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    Categories: Choosing a Career

Mental Health Becomes a Celebrity Cause

Unfortunately, important topics within the health care community often do not receive the attention they deserve until someone famous speaks out. For example, earlier this year, Saturday Night Live cast member Pete Davidson opened up about his recent borderline personality disorder diagnosis. With over 3 million cases each year in the US, borderline personality disorder is extremely common. It is characterized by unstable moods, relationships and behavior.

While borderline personality depression falls under the umbrella of depression, it is classified as its own diagnosis by the National Institute of Mental Health. Davidson chose to use his platform to raise awareness of the disorder and offer advice for others in similar circumstances. His suggestions included, “See a doctor, talk to them about medication, eat right and exercise, and perhaps, should you happen to be a member of a late night comedy show, plead with the powers that be to put more of your sketches on air.” Given the positive response on the internet, Davidson accomplished his goal to be both relatable and helpful.

Overcoming the mental health stigma

The stigma of mental illness prevents professionals in all industries from seeking the help they need. While major organizations, like the U.S. Military, spend thousands of dollars trying to convince their service members that seeking mental health services will not affect their career, research shows this is not actually the case. A Washington Post article from last year shows that people who reveal their mental health burdens do actually face bias and discrimination. Additional research from a 2013 study showed that almost 24% of people with disabilities experienced negative long-term issues at work.


Davidson’s concern that discussing borderline personality disorder could cause a negative reaction is certainly valid. Most people don’t know enough about this condition. But the only way to combat these stigmas is to talk about them, openly, and often. Davidson has the right approach.

Do something about it

Mental health professionals are committed to combatting the stigma associated with mental illness. Some use their personal experiences battling mental illness to help identify with their patients. There are many different ways health care professionals can positively impact the lives of these patients, both clinically and emotionally.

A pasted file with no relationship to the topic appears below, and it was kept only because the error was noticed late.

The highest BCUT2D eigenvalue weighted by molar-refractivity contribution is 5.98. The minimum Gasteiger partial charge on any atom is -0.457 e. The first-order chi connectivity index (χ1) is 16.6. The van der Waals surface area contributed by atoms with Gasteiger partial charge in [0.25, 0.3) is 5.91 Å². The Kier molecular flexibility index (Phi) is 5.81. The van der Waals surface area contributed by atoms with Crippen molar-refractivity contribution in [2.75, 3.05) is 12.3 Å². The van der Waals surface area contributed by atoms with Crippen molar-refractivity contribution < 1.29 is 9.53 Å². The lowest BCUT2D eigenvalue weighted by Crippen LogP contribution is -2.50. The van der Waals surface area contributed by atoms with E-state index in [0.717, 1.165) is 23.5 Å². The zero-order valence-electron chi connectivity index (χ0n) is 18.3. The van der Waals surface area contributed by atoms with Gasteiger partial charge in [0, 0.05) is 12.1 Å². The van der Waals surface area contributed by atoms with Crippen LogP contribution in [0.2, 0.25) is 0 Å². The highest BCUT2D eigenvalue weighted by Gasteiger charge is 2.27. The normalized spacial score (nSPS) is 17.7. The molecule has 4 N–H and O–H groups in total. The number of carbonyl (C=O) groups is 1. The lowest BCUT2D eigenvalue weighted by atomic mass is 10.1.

Both clinical and specialty psychologists are trained to make diagnoses, provide therapy and work with other health care staff in the best interest of their patients. A recent article in Psychology Today talks about how the professionals in this field are working to combat the stigma associated with mental health. “As psychologist Patrick Corrigan at the Illinois Institute of Technology and retired Professor of Nursing Megan-Jane Johnstone have extensively argued, since stigmatized groups are regularly discriminated against and face restrictions in their civil rights, mental health stigma is also a question of social justice,” the piece reads.

Therapists come in many varieties to assist patients with different needs. Art Therapists are one of the most unique, as they combine human development and creativity to help patients express themselves. Veterans suffering from PTSD are using art therapy in a variety of ways, including painting, like this group.

Psychiatrists are also working to battle the negative stigmas of mental health disorders. By working to diagnose and treat patients through biological, psychotherapeutic and psychosocial treatments, these physicians can help the patient in various ways.

Get active now

As a health care student and a health care provider, there are many ways you can help lift the stigma of mental health, even if this career field is not for you. Here are some suggestions:

  • Talk openly and honestly.
  • Educate others.
  • Use the correct terms.
  • Realize that physical illness and mental illness are both diseases.
  • Show compassion.
  • Encourage, don’t shame.
  • Speak out when mainstream media is doing more harm than good.

Often, the first person to treat a patient with a mental illness is their primary care physicians, which makes awareness and sensitivity among all health care providers that much more essential. From the receptionist to the nurse to the doctor, everyone needs to be respectful.

No spotlight needed

Sure, celebrities will continue to speak out about mental illness, social injustice and all sorts of “hot button” issues in order to raise money and awareness. Today we see more and more celebrities talking about mental health, examples being Elle King who is struggling with PTSD and depression, Elizabeth Vargas and her anxiety and Prince Harry, as he often talks about shutting off his emotions to deal with the trauma of losing his mother.

While most people pay more attention to something when it is said by a celebrity, that doesn’t mean those outside of the spotlight shouldn’t take the time to talk about mental illness. Each conversation that normalizes and de-stigmatizes mental illness may help put those affected at ease.

Rebecca Alwine :